Source: holz.bau forschungs gmbh

Cross Laminated Timber Offers a Host of Convincing Advantages

Buildings made from cross laminated timber are climate-friendly, sustainable and economical. CLT offers a whole host of other advantages, too:

  • Although the primary material used was originally lumber of inferior quality, the boards were derived from the outer parts of the trunk, which are especially strong and stiff and particularly well suited for processing. Meanwhile, due to increased demand, so-called centre boards are chiefly used.
  • These solid timber elements are particularly stable due to the fact that their layers are glued together longitudinally and transversely. As a result, they undergo no normal changes in dimension due to humidity fluctuation, which is otherwise typical for wood.
  • Industrial robots can easily manufacture cross-laminated timber into practically any desired configuration – even curved CLT elements.
  • CLT is a construction material that is easy to handle and assemble.
  • Buildings made of CLT are extremely earthquake-resistant.
  • Buildings made of CLT are erected very quickly; it is also possible to manufacture module-like room cells in a simple process.
  • Buildings made of CLT are characterised by slender wall constructions, high loadbearing capacity and excellent fire resistance and sound insulation properties.
  • Solid timber walls are equally suitable for temporary buildings to provide flexible living possibilities for limited periods of use. They are of considerably higher quality than, and similarly economical as, for example, steel containers, providing they are planned and constructed accordingly.
  • Building products made of timber are recyclable after use.

Lots of convincing reasons, therefore, why Japan, for instance, has decided to realise solid timber construction using cross-laminated timber on a comprehensive scale and to co-operate closely with researchers from TU Graz!

Application-oriented Research

In order to exploit maximum technical potential of the solid timber construction technique, researchers from both Graz research institutions are refining the CLT method even further. With a focus on application-oriented research, but also including basic research projects, they:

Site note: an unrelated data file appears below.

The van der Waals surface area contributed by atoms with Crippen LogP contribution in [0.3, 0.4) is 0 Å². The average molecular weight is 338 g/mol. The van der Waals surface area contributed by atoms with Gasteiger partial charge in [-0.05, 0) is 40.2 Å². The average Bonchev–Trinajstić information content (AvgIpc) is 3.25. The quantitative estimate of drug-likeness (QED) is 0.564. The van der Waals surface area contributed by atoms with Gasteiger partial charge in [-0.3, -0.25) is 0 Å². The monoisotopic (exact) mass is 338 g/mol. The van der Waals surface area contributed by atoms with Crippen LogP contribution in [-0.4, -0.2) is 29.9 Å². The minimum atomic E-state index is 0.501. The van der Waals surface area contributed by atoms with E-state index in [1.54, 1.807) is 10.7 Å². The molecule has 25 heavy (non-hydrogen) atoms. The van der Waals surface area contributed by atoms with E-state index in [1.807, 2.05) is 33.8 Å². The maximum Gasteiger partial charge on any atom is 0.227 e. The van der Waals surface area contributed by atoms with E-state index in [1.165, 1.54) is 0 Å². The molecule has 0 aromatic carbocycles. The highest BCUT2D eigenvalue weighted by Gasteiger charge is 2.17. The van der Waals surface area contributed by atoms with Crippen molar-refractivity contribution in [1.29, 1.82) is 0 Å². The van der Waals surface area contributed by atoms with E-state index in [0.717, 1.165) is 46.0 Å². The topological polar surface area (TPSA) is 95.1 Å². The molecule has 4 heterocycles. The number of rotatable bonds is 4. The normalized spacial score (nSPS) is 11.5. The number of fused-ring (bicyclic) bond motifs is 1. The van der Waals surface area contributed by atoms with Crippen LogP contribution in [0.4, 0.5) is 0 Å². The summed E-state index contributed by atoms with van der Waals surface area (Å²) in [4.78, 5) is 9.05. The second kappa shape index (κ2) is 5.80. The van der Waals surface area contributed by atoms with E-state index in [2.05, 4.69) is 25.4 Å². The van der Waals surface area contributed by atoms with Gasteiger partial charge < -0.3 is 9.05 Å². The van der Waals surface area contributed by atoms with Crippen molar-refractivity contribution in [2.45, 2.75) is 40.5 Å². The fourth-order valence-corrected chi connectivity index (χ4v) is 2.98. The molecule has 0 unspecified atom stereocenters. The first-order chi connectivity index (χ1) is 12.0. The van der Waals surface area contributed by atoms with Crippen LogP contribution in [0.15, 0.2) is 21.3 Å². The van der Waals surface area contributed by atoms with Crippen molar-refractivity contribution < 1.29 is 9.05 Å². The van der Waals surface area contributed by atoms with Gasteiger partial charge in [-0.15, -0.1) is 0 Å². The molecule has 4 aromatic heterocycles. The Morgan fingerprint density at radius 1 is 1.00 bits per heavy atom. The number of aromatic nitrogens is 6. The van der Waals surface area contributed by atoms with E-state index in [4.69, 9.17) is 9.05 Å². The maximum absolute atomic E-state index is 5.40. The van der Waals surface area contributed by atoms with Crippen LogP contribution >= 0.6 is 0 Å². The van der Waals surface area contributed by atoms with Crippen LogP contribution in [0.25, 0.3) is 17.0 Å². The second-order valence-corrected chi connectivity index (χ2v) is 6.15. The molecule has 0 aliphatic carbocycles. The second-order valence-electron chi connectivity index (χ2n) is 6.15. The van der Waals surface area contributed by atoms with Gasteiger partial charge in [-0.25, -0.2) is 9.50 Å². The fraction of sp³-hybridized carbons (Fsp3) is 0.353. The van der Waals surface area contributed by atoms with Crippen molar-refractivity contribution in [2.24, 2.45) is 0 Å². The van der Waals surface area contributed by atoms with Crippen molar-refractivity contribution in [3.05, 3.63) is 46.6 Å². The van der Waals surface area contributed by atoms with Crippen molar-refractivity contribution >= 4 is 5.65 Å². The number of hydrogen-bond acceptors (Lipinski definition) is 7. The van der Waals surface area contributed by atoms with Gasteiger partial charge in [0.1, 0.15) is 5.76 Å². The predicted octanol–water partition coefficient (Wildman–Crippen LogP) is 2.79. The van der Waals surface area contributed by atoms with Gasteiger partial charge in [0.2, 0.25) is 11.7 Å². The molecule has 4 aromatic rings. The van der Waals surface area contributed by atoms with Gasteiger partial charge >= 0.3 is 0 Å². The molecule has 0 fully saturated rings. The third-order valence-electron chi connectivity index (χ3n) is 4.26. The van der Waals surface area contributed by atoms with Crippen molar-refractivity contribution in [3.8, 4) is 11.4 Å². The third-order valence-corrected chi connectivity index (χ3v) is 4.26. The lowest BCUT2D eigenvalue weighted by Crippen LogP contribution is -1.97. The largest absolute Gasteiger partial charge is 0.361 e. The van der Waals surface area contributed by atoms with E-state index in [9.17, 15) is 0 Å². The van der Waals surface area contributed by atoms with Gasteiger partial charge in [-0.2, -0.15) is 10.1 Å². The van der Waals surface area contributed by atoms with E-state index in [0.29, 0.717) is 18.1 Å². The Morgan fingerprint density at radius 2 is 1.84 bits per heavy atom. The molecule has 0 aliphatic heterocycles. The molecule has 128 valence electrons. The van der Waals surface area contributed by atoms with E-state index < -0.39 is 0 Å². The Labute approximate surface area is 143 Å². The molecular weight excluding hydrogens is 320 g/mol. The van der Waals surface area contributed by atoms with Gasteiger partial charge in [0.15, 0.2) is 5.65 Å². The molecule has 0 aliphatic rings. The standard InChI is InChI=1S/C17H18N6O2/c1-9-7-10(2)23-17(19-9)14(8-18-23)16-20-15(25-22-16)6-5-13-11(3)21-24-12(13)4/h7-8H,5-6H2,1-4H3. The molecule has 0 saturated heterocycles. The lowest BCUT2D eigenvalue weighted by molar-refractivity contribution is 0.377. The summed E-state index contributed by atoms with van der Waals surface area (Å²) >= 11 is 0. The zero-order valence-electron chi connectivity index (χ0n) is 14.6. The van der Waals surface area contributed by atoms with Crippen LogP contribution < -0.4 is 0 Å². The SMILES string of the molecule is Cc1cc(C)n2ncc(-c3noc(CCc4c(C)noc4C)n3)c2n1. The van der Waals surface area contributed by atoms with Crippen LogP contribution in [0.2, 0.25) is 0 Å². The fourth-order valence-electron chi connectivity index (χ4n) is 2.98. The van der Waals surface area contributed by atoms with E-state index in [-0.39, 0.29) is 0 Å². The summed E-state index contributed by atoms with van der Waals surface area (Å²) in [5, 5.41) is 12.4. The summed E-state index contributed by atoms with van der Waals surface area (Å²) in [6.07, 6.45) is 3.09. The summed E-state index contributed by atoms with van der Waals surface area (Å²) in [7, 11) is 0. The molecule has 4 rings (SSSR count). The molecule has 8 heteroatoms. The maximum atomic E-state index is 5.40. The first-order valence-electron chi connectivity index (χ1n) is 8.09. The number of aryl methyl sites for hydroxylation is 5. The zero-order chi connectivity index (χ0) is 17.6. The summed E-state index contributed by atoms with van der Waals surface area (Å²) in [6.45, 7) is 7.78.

• develop complete construction kits and/or components that are delivered in a prefabricated state and connected either at the factory or on-site using innovative joining techniques such as self-tapping wood screws or system connectors.
  • develop combined products based on CLT and other timber materials, or building components consisting of high-performance timber hybrids (e.g. timber-steel or timber-concrete structures) for new application areas such as large span floor, wall and roof elements.
  • optimise the production of panels, e.g. the gluing process, and test the practicability of alternative wood species in a variety of combinations, for instance, deciduous species such as birch or beech.
  • test the loadbearing, deformability and vibration behaviour and structural properties of the elements.
  • strive to research and develop novel joining techniques such as gluing metal and/or wooden materials into CLT elements or bonding construction components with even greater dimensions, e.g. by means of screw-press adhesion. 
Source: holz. bau forschungs gmbh

CLT panel made from birch in a bending test

Source: holz.bau forschungs gmbh

Testing of loadbearing, deformability and vibration behaviour and the structural parameters of cross-laminated timber elements and alternative wood species. The above photo, for example, shows a point-loaded CLT panel measuring 2.5 x 4 metres in a test.

Source: holz.bau forschungs gmbh

Cyclic testing of a CLT wall connection

Source: holz.bau forschungs gmbh

Ascertaining vibration parameters of CLT panels in the lab

Source: holz.bau forschungs gmbh

Our Leading Concept Is: Construction System = Element + Joining Technique

One of the building industry’s key future requirements will be to develop cost-efficient and affordable buildings. This could be implemented, for instance, by providing the highest possible degree of prefabrication at the factory in combination with defining clearly structured construction systems, for which CLT is particularly well suited.